NEW YORK Microsoft is getting into the children's book business.
The Windows Server Solutions division of the Redmond, Wash.-based software firm is backing an online campaign from Seattle independent Creature for its newly introduced Windows Home Server. As part of the effort, Creature is producing a 24-page children's book, Mommy, Why Is There a Server in the House? that will be sold on Amazon.com.
There is also a microsite (www.stayathomeserver.com), banners that will be seen on sites such as Maxim.com, Latimes.com and Real.com, and five Internet spots the company hopes will go viral. The first went up last week. In "Family", which goes live today, a blow-hard reporter interviews a family about why they bought a home server by asking them increasingly inappropriate and insulting questions. At one point he says to the mother, "You think your family would need a home server if you were, say, a better mother?"
A home server lets people put various forms of media in one central place and then access it from different computers throughout the house. As such, the sort of person who would use it is fairly savvy about technology. "It makes sense for reaching the target audience—they use technology in their lives and want to be the first on their block with new technology," said Jim Haven, cd, Creature. "We want to reach them first and then move out from there."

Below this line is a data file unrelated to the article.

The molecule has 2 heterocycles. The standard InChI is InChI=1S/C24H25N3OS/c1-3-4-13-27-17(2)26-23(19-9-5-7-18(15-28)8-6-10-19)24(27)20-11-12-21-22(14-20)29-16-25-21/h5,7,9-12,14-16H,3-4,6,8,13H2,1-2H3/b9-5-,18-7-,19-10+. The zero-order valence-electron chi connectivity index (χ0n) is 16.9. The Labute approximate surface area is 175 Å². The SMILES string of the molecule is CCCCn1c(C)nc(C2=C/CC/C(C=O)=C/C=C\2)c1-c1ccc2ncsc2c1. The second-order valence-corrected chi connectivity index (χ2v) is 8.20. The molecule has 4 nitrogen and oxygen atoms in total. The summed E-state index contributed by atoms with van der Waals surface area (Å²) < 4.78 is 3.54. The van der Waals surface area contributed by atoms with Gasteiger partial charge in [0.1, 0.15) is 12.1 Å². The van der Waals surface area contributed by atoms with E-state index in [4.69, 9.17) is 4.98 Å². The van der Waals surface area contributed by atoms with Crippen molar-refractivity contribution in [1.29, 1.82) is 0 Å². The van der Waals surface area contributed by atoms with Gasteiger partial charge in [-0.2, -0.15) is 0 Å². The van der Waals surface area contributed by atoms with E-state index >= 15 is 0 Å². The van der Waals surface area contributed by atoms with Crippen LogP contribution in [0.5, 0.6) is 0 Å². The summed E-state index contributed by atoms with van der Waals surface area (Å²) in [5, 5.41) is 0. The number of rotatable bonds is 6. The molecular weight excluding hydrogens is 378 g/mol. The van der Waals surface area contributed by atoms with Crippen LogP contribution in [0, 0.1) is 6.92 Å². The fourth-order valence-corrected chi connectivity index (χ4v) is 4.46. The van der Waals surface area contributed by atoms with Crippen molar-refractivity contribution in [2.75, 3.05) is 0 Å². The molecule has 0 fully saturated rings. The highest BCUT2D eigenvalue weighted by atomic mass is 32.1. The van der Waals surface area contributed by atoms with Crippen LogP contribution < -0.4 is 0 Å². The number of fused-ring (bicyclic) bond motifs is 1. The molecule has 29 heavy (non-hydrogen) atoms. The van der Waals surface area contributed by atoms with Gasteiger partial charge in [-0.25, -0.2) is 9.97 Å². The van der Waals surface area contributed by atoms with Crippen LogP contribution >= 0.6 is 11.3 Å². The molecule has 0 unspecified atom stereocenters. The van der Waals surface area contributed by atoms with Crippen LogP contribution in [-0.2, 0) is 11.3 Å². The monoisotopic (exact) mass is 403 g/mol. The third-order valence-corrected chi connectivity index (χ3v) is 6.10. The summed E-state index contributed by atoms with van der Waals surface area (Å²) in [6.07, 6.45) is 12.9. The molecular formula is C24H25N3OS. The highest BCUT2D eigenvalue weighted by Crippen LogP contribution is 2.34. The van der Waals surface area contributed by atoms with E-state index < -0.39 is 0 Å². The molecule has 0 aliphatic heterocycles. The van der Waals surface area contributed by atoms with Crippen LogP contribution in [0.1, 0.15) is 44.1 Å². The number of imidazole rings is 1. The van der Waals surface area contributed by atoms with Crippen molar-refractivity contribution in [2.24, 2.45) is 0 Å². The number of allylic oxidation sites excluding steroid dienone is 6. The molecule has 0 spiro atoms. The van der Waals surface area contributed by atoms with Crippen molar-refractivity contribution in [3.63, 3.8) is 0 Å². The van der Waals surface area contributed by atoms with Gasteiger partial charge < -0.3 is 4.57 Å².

"When people hear the word "server," they equate it with work and a place where information is shared, managed and secure," added Steven VanRoekel, senior director, Windows Server Solutions Group, Microsoft. "There is a sense of pride in telling people that they are running a server in their home."
While Microsoft plans to distribute the children's book at events, it hopes that people will purchase a copy on Amazon.com. "It's designed for the technical enthusiast," said VanRoekel. "We can't just produce T-shirts anymore and hand them out at shows."
This is Creature's first project work for the Microsoft division. Campaign spending was undisclosed.